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ENVIRONMENTAL HAZARDS - INSPECT, TEST, REMEDY
AIR CLEANER PURIFIER TYPES
AIR POLLUTANTS, COMMON INDOOR
AIR QUALITY IMPROVEMENT STRATEGIES
AIRBORNE PARTICLE ANALYSIS METHODS
ALLERGEN TESTS for BUILDINGS
ASBESTOS IDENTIFICATION IN BUILDINGS
BACKDRAFTING HEATING EQUIPMENT
BLACK MOLD, TOXIC & ALLERGENIC
BLEACHING MOLD, Advice about
BOOKSTORE - ENVIRONMENTAL
CADMIUM in the HOME
CARBON MONOXIDE - CO
CARPETING & INDOOR AIR QUALITY
CAT DANDER in BUILDINGS
CELL PHONE RADIATION
CHEMICAL CONTAMINANTS in WATER
COMBUSTION PRODUCTS & IAQ
DIRECTORY of MOLD / ENVIRONMENTAL EXPERTS
DUST SAMPLING PROCEDURE
EMERGENCY RESPONSE, IAQ, GAS, MOLD
EMF ELECTROMAGNETIC FIELDSRE
ENDOCRINE DISRUPTORS at BUILDINGS
FLOOD DAMAGE ASSESSMENT, SAFETY & CLEANUP
FLOOR TILE ASBESTOS IDENTIFICATION
FUNGICIDAL SPRAY & SEALANT USE
GAS EXPOSURE EFFECTS, TOXIC
HEATING OIL EXPOSURE HAZARDS, LIMITS
HOUSE DUST ANALYSIS
HOUSE DUST COMPONENTS
HUMIDITY CONTROL & TARGETS INDOORS
INDOOR AIR QUALITY IMPROVEMENT GUIDE
LAB PROCEDURES MICROSCOPE TECHNIQUES
LEAD POISONING HAZARDS GUIDE
Legionella Legionnaires' Disease
LIGHT, GUIDE to FORENSIC USE
METHANE GAS SOURCES
MILDEW in BUILDINGS ?
MOISTURE CONTROL in BUILDINGS
MOLD ACTION GUIDE - WHAT TO DO ABOUT MOLD
MOLD CONSULTANTS / INSPECTORS
MOLD DETECTION & INSPECTION GUIDE
MOLD EXPERT, WHEN TO HIRE
MOLD RELATED ILLNESS GUIDE
MSDS Material Safety Data Sheets
MVOCs & MOLDY MUSTY ODORS
NOISE / SOUND DIAGNOSIS & CURE
ODORS GASES SMELLS, DIAGNOSIS & CURE
OIL, HEATING, EXPOSURE HAZARDS, LIMITS
OIL HEAT ODORS & NOISES
OIL SPILL CLEANUP / PREVENTION
PET ALLERGENS / PET DANDER
PET STAINS & MARKS in BUILDINGS
PLASTIC ODORS-SCREENS, SIDING
PLUMBING SYSTEM ODORS
PVC - VINYL BUILDING PRODUCTS
RADON HAZARD TESTS & MITIGATION
SAFETY HAZARDS GUIDE
SAFETY HAZARDS & INSPECTIONS
METHANE GAS HAZARDS
SEPTIC SYSTEM ODORS
SEWAGE BACKUP TEST & CLEANUP
SEWER GAS ODORS
SMELL PATCH TEST to Track Down Odors
STAIN DIAGNOSIS on BUILDING EXTERIORS
STAIN DIAGNOSIS on BUILDING INTERIORS
SULPHUR & SEWER GAS SMELL SOURCES
UFFI UREA FORMALDEHYDE FOAM INSULATION
URETHANE FOAM Deterioration, Outgassing
VINYL CHLORIDE HEALTH INFO
VOCs VOLATILE ORGANIC COMPOUNDS
WATER ODORS, CAUSE CURE
Building odor & smell diagnosis & cure procedure: This article provides a methodology useful for tracking down the sources of odors in buildings. When you can't seem to find the source of an annoying building smell, we suggest using these investigation methods that include noting the time, weather, area, operation of equipment and similar conditions that will help track a building odor problem to its source.
How to find the cause of odors, odor sources, and how to find and cure the source of smells in building air, water, heating and cooling systems, or other sources. Also see see SMELL PATCH TEST to Track Down Odors.
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We offer below a list of smell and odor diagnosis clues that any home owner, home inspector, or other investigator can follow in seeking to pinpoint the source of an annoying or obnoxious odor in buildings. Readers are asked to contact us to suggest additions or corrections to this list.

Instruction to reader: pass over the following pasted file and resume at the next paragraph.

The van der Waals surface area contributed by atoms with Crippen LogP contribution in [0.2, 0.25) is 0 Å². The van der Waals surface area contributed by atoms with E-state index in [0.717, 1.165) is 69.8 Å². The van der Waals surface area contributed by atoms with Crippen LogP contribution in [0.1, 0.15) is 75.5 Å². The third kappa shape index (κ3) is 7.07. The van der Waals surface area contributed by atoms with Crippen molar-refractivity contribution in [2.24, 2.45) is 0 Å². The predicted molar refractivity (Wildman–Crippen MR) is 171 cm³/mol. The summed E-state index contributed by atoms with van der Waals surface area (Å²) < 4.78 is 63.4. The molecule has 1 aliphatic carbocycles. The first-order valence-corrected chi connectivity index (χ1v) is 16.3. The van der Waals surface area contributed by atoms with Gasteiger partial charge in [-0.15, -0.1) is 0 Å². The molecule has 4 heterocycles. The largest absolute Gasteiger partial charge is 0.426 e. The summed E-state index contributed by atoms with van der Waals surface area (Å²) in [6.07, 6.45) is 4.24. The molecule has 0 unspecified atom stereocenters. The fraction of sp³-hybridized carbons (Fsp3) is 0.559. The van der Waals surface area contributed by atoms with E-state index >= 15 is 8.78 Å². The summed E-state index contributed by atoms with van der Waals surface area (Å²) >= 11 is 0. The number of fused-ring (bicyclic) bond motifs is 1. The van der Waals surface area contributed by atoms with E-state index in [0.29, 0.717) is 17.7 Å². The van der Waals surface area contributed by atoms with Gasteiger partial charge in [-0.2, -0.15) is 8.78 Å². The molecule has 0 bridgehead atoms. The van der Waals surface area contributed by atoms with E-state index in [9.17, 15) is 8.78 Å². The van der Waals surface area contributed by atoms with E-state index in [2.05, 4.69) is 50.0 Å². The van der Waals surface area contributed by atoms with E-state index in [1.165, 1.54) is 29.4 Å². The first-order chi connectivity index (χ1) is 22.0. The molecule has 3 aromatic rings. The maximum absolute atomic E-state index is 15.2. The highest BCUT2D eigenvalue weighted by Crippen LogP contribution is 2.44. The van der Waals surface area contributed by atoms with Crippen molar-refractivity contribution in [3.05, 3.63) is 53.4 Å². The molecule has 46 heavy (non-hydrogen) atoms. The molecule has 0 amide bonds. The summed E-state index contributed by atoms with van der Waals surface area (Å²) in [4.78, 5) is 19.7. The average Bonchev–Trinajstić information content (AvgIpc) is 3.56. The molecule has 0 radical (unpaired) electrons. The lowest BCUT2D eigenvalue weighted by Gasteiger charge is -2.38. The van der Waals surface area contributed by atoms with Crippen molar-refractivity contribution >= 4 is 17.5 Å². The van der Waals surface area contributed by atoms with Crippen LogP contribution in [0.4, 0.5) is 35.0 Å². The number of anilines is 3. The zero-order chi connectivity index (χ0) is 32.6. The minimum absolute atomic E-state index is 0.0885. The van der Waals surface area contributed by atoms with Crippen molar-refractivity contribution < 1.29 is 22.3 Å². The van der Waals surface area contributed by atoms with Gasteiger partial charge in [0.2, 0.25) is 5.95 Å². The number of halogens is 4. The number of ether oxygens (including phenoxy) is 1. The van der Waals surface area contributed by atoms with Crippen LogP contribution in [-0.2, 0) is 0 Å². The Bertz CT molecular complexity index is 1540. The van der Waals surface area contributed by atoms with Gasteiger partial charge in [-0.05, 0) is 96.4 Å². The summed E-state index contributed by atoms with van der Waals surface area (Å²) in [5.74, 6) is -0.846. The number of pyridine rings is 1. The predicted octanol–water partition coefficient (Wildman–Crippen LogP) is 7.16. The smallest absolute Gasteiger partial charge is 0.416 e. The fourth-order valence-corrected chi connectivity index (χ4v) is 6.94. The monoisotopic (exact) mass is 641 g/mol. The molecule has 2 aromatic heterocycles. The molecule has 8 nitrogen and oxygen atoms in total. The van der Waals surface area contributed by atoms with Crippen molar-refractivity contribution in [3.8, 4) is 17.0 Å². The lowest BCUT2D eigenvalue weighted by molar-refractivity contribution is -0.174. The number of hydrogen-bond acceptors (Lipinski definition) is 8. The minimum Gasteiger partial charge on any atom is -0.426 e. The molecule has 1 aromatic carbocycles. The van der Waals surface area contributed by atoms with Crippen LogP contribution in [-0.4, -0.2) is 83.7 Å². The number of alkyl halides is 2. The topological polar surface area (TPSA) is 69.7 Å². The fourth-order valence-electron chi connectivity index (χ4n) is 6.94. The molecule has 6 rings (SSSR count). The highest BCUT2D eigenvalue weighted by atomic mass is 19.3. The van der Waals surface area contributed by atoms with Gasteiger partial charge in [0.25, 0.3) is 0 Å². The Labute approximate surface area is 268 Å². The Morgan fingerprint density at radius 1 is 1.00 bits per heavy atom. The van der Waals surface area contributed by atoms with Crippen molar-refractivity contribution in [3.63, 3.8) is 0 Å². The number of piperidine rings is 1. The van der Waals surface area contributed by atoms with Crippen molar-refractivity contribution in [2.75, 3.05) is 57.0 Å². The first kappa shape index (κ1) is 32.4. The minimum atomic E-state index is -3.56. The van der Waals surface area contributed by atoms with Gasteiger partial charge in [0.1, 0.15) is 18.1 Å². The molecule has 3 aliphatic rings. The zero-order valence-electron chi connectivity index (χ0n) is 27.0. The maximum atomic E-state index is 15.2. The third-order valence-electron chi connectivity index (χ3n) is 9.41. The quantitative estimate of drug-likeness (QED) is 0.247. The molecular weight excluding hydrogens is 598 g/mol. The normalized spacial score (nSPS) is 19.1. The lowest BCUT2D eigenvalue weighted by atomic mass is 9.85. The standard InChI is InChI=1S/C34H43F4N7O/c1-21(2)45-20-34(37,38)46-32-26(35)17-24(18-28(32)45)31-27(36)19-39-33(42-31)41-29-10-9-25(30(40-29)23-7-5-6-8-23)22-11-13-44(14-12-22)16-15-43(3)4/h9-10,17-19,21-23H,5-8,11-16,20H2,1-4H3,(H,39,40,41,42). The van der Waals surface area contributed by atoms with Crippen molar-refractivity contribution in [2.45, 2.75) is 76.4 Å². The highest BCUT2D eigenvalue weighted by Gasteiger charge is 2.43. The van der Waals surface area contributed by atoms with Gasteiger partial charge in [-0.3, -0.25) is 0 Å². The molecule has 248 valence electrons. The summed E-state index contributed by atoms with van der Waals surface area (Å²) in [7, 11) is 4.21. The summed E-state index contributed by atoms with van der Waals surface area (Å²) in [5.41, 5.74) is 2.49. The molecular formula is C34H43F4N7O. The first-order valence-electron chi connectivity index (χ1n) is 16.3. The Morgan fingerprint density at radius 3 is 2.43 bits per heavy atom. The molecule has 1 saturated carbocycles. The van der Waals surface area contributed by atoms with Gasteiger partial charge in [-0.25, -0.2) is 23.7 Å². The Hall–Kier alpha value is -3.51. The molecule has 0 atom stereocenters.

Often people's perception of odors varies with time and exposure or with a number of other site factors that make it hard to track down just where a smell is coming from.
But if we think carefully about when, and under what conditions we notice odors, often that information is instrumental in tracking down an odor to its source and thus in helping us decide if an odor refers to a potentially dangerous or unhealthy condition.
This odor diagnostic checklist is in simple alphabetic order, not in order of probable cause, importance, or health risk, all of which can vary widely. A printer-friendly abbreviated PDF version of this smell diagnostic checklist is at Odor Diagnosis Checklist-PDF, thanks to reader Kathleen Black
You can start tracking down the cause or source of an odor in one or more of several ways:
Photo at left: OdoBan™ is a dilutable-liquid product advertised for use in "elimninating odors" in buildings. This product was on display at a building supply store and is widely available. The container labeling advertises the product for use as a deodorizer that "eliminates unpleaseant odors on washable surfaces", as a sanitizer, a disinfectant, a mildewstat (MILDEW PHOTOGRAPHS BUILDINGS ? ), and as a viricide.
We could not find the product ingredients on its label but the product's MSDS is readily available and indicates that principal ingredients (other than water) include isopropanol and Alkyl (C12-16) dimethyl benzyl ammonium chloride. There the product is described as including a floral alcohol - its source of a more pleasant scent than the odor it is intended to ban. Indeed, killing bacteria (if that is the odor source) or washing a contaminated surface with a sanitizer or disinfect is likely to significantly reduce the contribution of that specific surface area as an odor source.
But as we comment at CHEMICAL ODOR SOURCES, because an odor reservoir can provide effectively a continuous source of smell, in our opinion the most effective means of odor removal in buildings is to find and remove the odor source. For this reason this article series focuses on methods to find the source of smells or odors in and around buildings.
Keeping a log sheet that records date, time, weather, operation of building mechanical conditions, sun, wind, etc. can help track down otherwise mysterious smells in or around buildings.
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